Salvation Army's Angel Tree program is angelic gift

12/25/2013

By KELTON BROOKS

By KELTON BROOKS

kbrooks@gctelegram.com

Lively blue lights, presents wrapped tight with a red bow propped on top, the green pine wreaths and trees, and even a brown gingerbread man cookie, the sight of the holidays is special to everyone.

But Lt. Joyce Curran, core officer of the Salvation Army, knows the holidays is a bit more special to others.

"Christmas is best seen through the eyes of a child," Curran said.

And how fitting it is for the Salvation Army to have its 25th Anniversary of its Angel Tree program to be highlighted on Christmas Day.

"Some families and children are not able to have a good Christmas, but Angel Tree allows them to experience the joy of the season in a material way," Curran said.

Angel Tree matches donors with children from qualified families unable to provide gifts and clothing to their children during the holidays. For many donors, the personal connection to a child in the community has become a special tradition. For participating companies and groups, the sponsorship program is a wonderful opportunity for employees to give back to their community through a fun and heartwarming tradition.

The Salvation Army began distributing toys in Garden City Dec. 17 to 19, and are still handing out gifts on emergency cases for families who were not able to make it to the facility.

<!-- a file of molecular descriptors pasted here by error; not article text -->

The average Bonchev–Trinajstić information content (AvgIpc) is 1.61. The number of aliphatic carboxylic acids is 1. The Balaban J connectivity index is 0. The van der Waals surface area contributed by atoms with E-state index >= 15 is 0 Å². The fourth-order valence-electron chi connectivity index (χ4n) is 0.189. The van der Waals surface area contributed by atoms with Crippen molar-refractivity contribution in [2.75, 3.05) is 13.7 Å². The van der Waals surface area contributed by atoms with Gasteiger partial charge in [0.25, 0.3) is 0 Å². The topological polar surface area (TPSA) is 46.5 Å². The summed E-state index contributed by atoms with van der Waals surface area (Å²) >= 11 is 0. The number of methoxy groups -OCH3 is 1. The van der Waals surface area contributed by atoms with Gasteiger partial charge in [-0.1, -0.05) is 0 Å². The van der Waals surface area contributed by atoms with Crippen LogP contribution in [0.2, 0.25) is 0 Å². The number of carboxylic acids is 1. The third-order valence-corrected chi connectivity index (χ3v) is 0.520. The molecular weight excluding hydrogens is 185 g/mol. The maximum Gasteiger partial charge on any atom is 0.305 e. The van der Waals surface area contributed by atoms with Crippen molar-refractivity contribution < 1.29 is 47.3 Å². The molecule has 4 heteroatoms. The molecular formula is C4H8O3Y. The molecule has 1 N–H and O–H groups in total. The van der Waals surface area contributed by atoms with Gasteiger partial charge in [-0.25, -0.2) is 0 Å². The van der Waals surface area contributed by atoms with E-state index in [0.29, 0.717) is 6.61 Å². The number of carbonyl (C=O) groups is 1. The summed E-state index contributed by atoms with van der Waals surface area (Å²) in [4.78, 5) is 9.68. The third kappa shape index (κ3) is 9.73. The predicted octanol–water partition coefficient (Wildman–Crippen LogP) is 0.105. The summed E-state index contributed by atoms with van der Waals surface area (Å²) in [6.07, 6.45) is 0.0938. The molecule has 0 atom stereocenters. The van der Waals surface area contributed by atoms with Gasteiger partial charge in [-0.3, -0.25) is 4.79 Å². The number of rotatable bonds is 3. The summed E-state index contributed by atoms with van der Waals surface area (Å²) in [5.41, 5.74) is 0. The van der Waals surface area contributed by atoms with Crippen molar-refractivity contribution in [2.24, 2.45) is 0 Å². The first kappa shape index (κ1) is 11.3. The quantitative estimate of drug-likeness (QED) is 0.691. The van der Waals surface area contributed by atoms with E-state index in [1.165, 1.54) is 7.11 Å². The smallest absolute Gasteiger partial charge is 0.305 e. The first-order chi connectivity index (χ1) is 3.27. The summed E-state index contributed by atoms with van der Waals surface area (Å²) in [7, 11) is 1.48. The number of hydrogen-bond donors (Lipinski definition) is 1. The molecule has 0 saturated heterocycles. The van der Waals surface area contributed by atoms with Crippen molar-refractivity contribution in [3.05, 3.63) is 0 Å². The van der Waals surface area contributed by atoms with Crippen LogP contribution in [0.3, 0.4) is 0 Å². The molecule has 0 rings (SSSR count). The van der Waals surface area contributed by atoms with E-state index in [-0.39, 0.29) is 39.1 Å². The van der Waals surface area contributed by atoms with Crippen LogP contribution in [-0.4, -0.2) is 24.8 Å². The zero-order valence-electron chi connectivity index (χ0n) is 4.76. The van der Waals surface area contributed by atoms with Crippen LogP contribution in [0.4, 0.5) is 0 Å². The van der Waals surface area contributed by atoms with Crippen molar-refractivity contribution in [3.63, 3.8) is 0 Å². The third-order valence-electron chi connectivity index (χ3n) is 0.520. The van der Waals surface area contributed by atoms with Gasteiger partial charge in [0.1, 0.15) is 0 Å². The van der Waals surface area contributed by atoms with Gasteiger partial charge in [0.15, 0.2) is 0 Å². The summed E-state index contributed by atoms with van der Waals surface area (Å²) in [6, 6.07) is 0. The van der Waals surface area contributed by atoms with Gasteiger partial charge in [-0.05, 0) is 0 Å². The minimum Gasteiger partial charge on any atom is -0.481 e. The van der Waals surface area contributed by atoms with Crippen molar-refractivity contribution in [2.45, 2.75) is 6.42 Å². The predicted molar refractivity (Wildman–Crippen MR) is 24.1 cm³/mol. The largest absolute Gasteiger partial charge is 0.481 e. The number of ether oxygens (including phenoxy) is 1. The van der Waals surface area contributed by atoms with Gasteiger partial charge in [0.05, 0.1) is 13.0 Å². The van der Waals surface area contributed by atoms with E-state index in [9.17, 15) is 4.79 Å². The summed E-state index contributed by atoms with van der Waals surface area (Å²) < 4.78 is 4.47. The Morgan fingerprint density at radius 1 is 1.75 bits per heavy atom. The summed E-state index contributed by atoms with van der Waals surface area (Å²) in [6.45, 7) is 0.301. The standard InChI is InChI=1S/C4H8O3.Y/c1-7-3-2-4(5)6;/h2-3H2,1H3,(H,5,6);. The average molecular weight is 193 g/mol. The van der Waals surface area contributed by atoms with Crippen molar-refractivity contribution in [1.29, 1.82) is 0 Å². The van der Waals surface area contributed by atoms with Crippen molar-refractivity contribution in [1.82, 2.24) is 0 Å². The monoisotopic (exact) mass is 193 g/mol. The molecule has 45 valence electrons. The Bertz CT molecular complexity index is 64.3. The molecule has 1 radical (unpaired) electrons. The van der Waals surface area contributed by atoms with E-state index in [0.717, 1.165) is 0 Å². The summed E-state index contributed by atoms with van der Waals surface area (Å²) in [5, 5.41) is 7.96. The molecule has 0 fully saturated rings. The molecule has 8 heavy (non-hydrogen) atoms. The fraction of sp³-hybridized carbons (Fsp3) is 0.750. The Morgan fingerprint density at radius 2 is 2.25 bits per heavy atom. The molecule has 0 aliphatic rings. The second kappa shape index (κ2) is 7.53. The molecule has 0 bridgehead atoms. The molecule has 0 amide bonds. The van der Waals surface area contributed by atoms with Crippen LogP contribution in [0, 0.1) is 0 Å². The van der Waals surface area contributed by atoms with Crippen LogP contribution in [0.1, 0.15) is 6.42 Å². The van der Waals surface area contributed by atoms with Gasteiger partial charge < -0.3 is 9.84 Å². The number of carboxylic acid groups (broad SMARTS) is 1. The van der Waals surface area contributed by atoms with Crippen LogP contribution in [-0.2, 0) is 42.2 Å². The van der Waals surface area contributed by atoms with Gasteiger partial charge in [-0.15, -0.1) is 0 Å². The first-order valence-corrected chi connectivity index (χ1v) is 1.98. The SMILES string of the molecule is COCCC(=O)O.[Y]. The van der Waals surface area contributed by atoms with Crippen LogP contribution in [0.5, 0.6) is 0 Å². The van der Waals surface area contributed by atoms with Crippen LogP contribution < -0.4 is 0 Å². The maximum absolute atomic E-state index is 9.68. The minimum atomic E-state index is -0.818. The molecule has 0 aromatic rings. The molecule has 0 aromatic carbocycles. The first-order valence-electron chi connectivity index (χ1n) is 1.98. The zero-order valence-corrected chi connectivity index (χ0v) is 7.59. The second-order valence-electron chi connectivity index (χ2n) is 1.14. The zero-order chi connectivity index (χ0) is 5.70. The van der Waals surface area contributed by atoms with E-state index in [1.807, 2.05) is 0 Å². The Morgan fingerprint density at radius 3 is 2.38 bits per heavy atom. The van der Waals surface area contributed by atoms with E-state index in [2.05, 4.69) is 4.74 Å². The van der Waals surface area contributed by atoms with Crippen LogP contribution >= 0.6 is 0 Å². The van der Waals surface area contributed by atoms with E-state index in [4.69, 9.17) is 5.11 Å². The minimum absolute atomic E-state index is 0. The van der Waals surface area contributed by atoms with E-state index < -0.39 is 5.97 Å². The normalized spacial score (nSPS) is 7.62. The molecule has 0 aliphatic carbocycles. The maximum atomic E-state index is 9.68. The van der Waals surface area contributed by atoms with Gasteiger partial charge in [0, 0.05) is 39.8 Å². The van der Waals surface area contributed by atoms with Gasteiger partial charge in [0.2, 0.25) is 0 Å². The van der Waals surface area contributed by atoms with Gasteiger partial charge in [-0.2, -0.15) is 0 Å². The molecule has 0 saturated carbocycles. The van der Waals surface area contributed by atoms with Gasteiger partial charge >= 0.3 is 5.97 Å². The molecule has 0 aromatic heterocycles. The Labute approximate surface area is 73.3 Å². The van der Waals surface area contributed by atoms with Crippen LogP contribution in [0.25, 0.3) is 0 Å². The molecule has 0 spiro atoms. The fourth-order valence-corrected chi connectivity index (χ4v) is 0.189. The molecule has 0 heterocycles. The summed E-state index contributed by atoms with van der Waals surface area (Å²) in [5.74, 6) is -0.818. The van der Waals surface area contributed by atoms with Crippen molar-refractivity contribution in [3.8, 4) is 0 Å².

"There is always a huge need for Angel Tree," she said. "With the economy in the shape it is in, and rough times in general, the need is always there, but the community never ceases to amaze me on how they come together, and how they care for those less fortunate."

On the first day of distribution, Curran said about 450 gifts were handed out. Some of the gifts were taken to the families and some came to pick them up at the fellowship hall of the Salvation Army that was transformed into a toy store.

"Who knows their child better than their parents," Curran asked.

Curran said different areas of the "store" were separated by gender and age group, and a volunteer or "personal shopper" helped them on deciding which gifts to pick out. She also added that over 1,000 families came to the "toy store," and stocking stuffers also were given out.

Today, firemen from the area fire department will take on the role of Santa Claus and deliver gifts on their own big red sleigh.

"Firemen will deliver gifts for their adopted families to lucky boys and girls on their fire truck, and provide Christmas meals and everything that is needed for the holidays," Curran said.

Even with all the gifts handed out by the Salvation Army, Curran said it's the community that drives the holidays.

"Garden City is very giving, and I think Angel Tree is one of the ways they can demonstrate that aspect by extending their love for each other," she said.

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